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vaagaa stave church

Vågå church is an extended stave church which has had its present form since 1630. The old church had a single nave and supposedly stood 300 metres to the west. Amongst other things, there are carved wall planks from the old church placed at the main entrance of the new one. By the style of these carvings we can date the old stave church at about the 1100s.

Werner Olsen was responsible for extending Vågå church between 1625 and 1630. The pointed 8-sided tower surrounded by 4 smaller towers is a trade mark of his. He made the church cross-shaped, and the style of building resembles that which was used in the old stave churches. The vestry, built of shaped logs, was built later on in the 1600s.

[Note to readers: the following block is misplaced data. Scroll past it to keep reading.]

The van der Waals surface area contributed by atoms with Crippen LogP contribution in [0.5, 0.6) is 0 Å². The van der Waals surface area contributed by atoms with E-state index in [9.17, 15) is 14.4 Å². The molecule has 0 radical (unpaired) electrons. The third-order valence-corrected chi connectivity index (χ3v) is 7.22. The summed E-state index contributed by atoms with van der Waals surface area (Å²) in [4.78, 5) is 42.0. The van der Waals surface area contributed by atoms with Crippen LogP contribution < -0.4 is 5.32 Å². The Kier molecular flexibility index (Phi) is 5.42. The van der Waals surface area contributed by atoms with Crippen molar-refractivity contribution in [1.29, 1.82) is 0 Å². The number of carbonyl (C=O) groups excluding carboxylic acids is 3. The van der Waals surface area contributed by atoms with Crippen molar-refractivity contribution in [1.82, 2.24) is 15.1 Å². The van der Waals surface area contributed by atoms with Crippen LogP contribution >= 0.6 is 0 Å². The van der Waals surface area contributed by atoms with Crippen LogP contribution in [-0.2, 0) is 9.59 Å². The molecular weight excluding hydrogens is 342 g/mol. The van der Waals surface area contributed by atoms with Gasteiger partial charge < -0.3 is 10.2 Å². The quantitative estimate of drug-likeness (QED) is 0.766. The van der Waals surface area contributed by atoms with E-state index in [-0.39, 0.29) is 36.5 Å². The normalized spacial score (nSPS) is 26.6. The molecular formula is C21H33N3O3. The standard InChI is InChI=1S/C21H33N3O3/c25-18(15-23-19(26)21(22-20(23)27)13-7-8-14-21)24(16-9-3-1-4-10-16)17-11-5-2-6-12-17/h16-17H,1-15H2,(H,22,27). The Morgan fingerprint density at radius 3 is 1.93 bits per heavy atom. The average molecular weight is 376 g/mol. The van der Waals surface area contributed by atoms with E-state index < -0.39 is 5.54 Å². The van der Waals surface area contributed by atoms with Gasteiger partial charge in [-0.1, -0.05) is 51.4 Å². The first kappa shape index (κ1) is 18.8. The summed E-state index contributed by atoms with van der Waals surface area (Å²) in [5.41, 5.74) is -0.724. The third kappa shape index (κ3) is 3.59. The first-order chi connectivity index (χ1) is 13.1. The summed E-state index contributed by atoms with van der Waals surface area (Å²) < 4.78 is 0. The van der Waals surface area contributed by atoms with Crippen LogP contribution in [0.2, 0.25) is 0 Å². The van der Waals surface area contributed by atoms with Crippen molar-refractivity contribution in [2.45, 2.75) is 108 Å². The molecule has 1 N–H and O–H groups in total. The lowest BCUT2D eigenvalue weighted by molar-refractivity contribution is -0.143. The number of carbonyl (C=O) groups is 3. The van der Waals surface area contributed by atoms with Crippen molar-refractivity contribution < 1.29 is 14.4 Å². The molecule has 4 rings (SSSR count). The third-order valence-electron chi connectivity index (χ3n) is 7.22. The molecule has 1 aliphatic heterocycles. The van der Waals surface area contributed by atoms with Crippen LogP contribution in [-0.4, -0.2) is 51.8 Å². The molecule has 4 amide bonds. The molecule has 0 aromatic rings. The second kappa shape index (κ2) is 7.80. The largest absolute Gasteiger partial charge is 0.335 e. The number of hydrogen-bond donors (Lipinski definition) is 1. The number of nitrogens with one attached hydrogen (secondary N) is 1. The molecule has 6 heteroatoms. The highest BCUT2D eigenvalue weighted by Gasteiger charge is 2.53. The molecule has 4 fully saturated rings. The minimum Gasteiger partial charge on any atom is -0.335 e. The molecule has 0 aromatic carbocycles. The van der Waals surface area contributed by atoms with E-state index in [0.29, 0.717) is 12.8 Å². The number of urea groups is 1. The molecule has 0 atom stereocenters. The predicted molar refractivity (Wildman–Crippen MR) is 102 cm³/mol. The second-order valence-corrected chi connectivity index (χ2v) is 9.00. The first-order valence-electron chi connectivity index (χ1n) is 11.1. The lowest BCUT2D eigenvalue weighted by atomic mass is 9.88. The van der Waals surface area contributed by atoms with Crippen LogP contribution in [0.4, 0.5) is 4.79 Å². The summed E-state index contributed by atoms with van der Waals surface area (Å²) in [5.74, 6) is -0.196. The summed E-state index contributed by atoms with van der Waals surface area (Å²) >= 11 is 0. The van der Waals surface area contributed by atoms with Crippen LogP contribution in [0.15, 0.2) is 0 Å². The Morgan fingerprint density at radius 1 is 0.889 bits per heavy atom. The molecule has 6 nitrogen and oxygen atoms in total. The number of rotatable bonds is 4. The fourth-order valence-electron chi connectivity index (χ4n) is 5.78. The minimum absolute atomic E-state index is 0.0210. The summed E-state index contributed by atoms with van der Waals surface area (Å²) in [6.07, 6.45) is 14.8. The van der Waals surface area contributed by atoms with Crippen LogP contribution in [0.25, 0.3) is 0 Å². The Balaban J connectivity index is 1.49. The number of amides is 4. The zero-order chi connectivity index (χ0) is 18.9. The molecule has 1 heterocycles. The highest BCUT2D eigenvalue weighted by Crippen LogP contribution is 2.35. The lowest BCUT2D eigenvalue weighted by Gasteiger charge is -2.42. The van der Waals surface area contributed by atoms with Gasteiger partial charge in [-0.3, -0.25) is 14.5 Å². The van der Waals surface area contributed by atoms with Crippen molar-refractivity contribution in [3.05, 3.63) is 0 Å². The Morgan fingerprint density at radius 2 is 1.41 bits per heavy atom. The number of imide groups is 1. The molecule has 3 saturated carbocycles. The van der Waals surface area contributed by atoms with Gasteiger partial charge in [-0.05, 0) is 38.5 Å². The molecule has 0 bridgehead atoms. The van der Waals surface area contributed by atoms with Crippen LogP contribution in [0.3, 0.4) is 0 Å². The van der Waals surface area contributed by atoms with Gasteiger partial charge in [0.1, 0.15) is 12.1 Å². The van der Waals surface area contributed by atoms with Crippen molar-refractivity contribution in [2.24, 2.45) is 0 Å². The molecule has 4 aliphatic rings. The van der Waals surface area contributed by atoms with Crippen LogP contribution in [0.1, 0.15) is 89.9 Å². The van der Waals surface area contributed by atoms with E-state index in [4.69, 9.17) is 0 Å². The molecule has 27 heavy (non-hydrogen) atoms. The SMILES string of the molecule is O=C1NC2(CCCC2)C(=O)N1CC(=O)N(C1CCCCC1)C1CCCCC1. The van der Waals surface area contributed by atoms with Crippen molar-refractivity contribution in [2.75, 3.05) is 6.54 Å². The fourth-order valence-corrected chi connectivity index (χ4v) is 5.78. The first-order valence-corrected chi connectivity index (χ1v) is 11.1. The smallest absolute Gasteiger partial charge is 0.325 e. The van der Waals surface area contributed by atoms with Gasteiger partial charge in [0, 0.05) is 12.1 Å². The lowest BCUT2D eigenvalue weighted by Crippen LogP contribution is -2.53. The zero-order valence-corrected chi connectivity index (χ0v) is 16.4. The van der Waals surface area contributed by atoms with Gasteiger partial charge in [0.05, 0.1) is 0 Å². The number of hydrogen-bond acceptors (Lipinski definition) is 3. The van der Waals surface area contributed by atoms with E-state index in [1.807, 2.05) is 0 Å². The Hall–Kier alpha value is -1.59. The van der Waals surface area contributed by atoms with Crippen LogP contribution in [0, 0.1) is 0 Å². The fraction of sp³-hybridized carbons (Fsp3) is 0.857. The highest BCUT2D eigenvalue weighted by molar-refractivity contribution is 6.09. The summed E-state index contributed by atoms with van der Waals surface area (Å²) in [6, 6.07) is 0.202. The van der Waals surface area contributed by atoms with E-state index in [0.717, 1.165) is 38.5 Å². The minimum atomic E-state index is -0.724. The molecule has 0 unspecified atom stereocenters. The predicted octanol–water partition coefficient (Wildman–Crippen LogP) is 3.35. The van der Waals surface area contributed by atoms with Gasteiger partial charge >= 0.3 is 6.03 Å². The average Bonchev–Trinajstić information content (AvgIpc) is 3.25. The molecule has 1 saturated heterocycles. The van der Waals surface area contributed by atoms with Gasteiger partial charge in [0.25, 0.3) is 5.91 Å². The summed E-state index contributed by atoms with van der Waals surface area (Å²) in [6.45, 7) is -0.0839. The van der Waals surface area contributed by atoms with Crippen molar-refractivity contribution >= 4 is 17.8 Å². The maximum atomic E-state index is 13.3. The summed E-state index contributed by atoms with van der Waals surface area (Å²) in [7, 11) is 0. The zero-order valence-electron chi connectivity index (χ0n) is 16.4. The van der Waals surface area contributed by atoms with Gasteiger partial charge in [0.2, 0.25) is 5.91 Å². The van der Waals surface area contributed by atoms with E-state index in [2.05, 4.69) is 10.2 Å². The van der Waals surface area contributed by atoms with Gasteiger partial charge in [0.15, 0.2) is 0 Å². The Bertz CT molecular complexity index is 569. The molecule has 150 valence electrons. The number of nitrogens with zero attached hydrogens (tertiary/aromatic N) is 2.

Of the church´s treasures, the oldest is the 12th-century steatite font. The crucifix is early gothic work, from the mid-13th century. The pulpit dates from the completion of the church in the 1630s. The altar-piece is from 1674 and the altar-rail from 1750. The churchyard is distinctive, with many wooden and steatite gravestones. It contains Romanesque encircled crosses and late-eighteenth-century carved stones, as well as richly carved wooden grave planks.

Vågå stave church is situated in Vågå.

 Stave Churches of Norway Church buildings tell some of the story of this cultural convergence.